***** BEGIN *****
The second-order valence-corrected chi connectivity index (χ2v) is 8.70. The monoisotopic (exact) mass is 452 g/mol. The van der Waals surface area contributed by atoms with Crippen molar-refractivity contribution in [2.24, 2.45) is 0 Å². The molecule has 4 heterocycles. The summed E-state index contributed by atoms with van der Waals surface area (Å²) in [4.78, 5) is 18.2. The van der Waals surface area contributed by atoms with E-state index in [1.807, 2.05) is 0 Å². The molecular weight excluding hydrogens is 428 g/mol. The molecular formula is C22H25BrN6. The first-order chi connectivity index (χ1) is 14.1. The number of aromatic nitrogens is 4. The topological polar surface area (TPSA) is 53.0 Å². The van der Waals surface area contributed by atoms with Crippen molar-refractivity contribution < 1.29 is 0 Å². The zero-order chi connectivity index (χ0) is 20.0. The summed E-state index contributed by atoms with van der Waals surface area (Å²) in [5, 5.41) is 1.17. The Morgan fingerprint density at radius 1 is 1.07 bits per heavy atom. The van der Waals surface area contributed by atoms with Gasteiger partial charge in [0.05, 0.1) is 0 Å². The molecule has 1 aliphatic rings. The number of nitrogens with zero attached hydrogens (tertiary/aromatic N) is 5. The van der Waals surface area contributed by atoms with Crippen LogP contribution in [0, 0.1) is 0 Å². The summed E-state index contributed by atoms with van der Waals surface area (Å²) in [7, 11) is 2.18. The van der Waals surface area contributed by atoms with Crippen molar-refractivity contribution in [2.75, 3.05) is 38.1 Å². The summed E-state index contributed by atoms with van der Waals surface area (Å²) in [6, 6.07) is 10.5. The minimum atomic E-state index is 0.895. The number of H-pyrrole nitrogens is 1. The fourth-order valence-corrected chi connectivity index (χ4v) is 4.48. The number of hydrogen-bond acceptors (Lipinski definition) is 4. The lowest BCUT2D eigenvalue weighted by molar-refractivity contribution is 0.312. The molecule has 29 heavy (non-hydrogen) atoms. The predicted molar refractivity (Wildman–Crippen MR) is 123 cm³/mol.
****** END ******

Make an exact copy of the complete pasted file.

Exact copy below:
The second-order valence-corrected chi connectivity index (χ2v) is 8.70. The monoisotopic (exact) mass is 452 g/mol. The van der Waals surface area contributed by atoms with Crippen molar-refractivity contribution in [2.24, 2.45) is 0 Å². The molecule has 4 heterocycles. The summed E-state index contributed by atoms with van der Waals surface area (Å²) in [4.78, 5) is 18.2. The van der Waals surface area contributed by atoms with E-state index in [1.807, 2.05) is 0 Å². The molecular weight excluding hydrogens is 428 g/mol. The molecular formula is C22H25BrN6. The first-order chi connectivity index (χ1) is 14.1. The number of aromatic nitrogens is 4. The topological polar surface area (TPSA) is 53.0 Å². The van der Waals surface area contributed by atoms with Crippen molar-refractivity contribution < 1.29 is 0 Å². The zero-order chi connectivity index (χ0) is 20.0. The summed E-state index contributed by atoms with van der Waals surface area (Å²) in [5, 5.41) is 1.17. The Morgan fingerprint density at radius 1 is 1.07 bits per heavy atom. The van der Waals surface area contributed by atoms with Gasteiger partial charge in [0.05, 0.1) is 0 Å². The molecule has 1 aliphatic rings. The number of nitrogens with zero attached hydrogens (tertiary/aromatic N) is 5. The van der Waals surface area contributed by atoms with Crippen LogP contribution in [0, 0.1) is 0 Å². The summed E-state index contributed by atoms with van der Waals surface area (Å²) in [7, 11) is 2.18. The van der Waals surface area contributed by atoms with Crippen molar-refractivity contribution in [2.75, 3.05) is 38.1 Å². The summed E-state index contributed by atoms with van der Waals surface area (Å²) in [6, 6.07) is 10.5. The minimum atomic E-state index is 0.895. The number of H-pyrrole nitrogens is 1. The fourth-order valence-corrected chi connectivity index (χ4v) is 4.48. The number of hydrogen-bond acceptors (Lipinski definition) is 4. The lowest BCUT2D eigenvalue weighted by molar-refractivity contribution is 0.312. The molecule has 29 heavy (non-hydrogen) atoms. The predicted molar refractivity (Wildman–Crippen MR) is 123 cm³/mol.